Some steels, such as SBQ, have been mostly immune to any substitution, says Jack Finlayson, president of Gerdau Special Steel North America, Jackson, Mich. In fact, he says, as vehicles become more lightweight, they will require more SBQ bar components to maintain their strength and durability.
“Steel industry consortium projects, like the Ultra-Light Steel Auto Body and the FutureSteel Vehicle programs, have taught us how steel property improvements can affect the weight and structural performance of each major component in the vehicle’s structure,” says Zuidema at ArcelorMittal. “We have used these insights to set targets for developing new steel grades to maximize weight reduction in every major structural component.”
The aluminum industry counters the contention that steel—even advanced high-strength steels—can achieve the same weight, and therefore fuel, savings as its product. “With aluminum, you can get up to a 42 percent savings in the body in white and closure panels,” Kaiser’s Richman maintains.
Novelis’ Panneer says cost should not be a disincentive for using aluminum. “If you just look it from a component replacement point of view, it could seem that using aluminum is more expensive. However, a lighter vehicle requires smaller brakes, smaller engines and other parts,” he notes, making aluminum a more cost-effective solution than it might appear.
The use of aluminum in automotive applications has more than doubled over the last 20 years. Until fairly recently, the bulk of that has been for cast parts found under the hood and for the vehicle’s wheels. Ducker’s Schultz predicts that by 2025 the average North American light vehicle will contain about 550 pounds of aluminum, accounting for 16 percent of the total material content, up from the current 343 pounds. That gain will be largely in sheet products for body panels, closures and certain structural components. Such a trend will be advantageous to service centers, which tend to stock and process more aluminum sheet than castings.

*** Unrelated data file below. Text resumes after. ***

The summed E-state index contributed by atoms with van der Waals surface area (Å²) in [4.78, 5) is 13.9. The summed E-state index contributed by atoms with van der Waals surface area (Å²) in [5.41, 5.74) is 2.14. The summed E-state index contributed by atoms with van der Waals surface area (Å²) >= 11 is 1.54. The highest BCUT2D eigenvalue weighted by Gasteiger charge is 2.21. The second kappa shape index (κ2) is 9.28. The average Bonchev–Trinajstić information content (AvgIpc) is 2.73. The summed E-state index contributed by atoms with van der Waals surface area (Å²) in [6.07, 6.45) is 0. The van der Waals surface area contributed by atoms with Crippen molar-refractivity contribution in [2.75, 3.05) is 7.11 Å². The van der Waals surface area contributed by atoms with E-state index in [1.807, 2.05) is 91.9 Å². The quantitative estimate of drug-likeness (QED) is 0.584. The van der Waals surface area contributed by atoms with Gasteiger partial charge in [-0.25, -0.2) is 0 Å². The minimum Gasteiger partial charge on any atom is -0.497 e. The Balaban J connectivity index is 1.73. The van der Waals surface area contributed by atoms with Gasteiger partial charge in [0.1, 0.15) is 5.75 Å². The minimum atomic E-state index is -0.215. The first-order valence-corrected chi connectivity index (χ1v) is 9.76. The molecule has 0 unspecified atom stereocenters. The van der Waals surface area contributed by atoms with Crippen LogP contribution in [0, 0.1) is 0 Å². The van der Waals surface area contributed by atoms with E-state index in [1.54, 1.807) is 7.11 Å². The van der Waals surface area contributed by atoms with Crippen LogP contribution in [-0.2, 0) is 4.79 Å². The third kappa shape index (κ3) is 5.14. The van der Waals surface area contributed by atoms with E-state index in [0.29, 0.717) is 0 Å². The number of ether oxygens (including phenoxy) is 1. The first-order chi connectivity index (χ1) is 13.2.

While steel’s share of the average vehicle will likely fall to around 46 percent from the current 57 percent by 2025, the amount of advanced-high-strength steel will nearly double to 375 pounds or 11 percent of the material content, Schultz estimates.
All eyes on the F-150
The magnitude and speed of the shift depends on a number of factors, including how well the aluminum-body F-150 is accepted by consumers. As auto tends to be a copycat industry, a successful rollout of Ford’s pickup could be followed by the Chevrolet Silverado, Dodge Ram and other models quickly following suit, O’Carroll says. This is particularly true in the pickup segment where downsizing is not much of an option.
But the F-150’s success is not a given, says Magliano at IHS. “Because of the rigidness of the pickup structure, I’m not sure if aluminum is totally suited to this application. The jury is out on how well the aluminum will stand up, especially for the bed of the truck.”
In addition, the new, complex mix of materials brings new challenges to the manufacturing process. “As more dissimilar materials come into play, there is a need to improve joining processes between aluminum, steel and other materials,” says Dave Andrea, vice president of industry analysis and economics at the Original Equipment Suppliers Association, Troy, Mich.
Growth toward annual production of 17 million-plus vehicles obviously is welcome by the supply chain, though its members remain cautious. The supplier base was hit hard during the economic downturn and is being conservative in how quickly it ramps up capacity.
The same is true of metal producers, O’Carroll says. In the 1970s and 1980s, aluminum producers built up capacity based on an expected changeover to aluminum that didn’t materialize. So, while some companies have announced expansions, including Alcoa in Davenport, Iowa, and Novelis in Oswego, N.Y., most mills are waiting for actual orders before they make any commitments. The same measured increases are taking place in the high-strength steel market. “Eventually, however, more capacity will needed,” O’Carroll says.
While the composition of future cars and trucks may be in dispute, there is one point on which both sides agree: Auto has been and will continue to be a bright spot in the U.S. economy.